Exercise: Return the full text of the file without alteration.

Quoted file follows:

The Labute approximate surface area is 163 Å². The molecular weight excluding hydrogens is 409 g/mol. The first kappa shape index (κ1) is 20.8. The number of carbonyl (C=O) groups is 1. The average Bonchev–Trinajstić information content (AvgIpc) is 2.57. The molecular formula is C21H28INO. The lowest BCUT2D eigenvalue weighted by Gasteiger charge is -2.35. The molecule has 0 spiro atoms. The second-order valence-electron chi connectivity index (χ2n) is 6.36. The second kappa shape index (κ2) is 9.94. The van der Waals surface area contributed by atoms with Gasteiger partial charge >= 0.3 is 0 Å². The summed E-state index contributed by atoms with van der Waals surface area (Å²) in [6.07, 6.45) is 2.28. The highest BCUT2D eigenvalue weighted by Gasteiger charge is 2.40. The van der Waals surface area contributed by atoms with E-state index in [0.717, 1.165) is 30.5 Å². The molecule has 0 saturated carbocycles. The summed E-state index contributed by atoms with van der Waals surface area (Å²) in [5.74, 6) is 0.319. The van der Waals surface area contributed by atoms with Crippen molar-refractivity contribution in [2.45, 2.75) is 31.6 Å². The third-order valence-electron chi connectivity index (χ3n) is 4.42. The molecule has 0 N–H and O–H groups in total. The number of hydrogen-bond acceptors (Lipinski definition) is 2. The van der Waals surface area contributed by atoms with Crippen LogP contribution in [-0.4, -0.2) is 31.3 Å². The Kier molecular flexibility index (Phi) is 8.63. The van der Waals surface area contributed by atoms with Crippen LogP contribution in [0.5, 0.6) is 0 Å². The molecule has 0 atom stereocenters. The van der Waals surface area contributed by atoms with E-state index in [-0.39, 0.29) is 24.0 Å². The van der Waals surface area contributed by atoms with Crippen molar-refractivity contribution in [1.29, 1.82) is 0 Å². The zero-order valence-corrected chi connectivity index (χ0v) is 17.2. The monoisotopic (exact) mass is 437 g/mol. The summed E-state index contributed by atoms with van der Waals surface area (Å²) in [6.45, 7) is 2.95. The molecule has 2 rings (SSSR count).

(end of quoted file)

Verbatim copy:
The Labute approximate surface area is 163 Å². The molecular weight excluding hydrogens is 409 g/mol. The first kappa shape index (κ1) is 20.8. The number of carbonyl (C=O) groups is 1. The average Bonchev–Trinajstić information content (AvgIpc) is 2.57. The molecular formula is C21H28INO. The lowest BCUT2D eigenvalue weighted by Gasteiger charge is -2.35. The molecule has 0 spiro atoms. The second-order valence-electron chi connectivity index (χ2n) is 6.36. The second kappa shape index (κ2) is 9.94. The van der Waals surface area contributed by atoms with Gasteiger partial charge >= 0.3 is 0 Å². The summed E-state index contributed by atoms with van der Waals surface area (Å²) in [6.07, 6.45) is 2.28. The highest BCUT2D eigenvalue weighted by Gasteiger charge is 2.40. The van der Waals surface area contributed by atoms with E-state index in [0.717, 1.165) is 30.5 Å². The molecule has 0 saturated carbocycles. The summed E-state index contributed by atoms with van der Waals surface area (Å²) in [5.74, 6) is 0.319. The van der Waals surface area contributed by atoms with Crippen molar-refractivity contribution in [2.45, 2.75) is 31.6 Å². The third-order valence-electron chi connectivity index (χ3n) is 4.42. The molecule has 0 N–H and O–H groups in total. The number of hydrogen-bond acceptors (Lipinski definition) is 2. The van der Waals surface area contributed by atoms with Crippen LogP contribution in [-0.4, -0.2) is 31.3 Å². The Kier molecular flexibility index (Phi) is 8.63. The van der Waals surface area contributed by atoms with Crippen LogP contribution in [0.5, 0.6) is 0 Å². The molecule has 0 atom stereocenters. The van der Waals surface area contributed by atoms with E-state index in [-0.39, 0.29) is 24.0 Å². The van der Waals surface area contributed by atoms with Crippen molar-refractivity contribution in [1.29, 1.82) is 0 Å². The zero-order valence-corrected chi connectivity index (χ0v) is 17.2. The monoisotopic (exact) mass is 437 g/mol. The summed E-state index contributed by atoms with van der Waals surface area (Å²) in [6.45, 7) is 2.95. The molecule has 2 rings (SSSR count).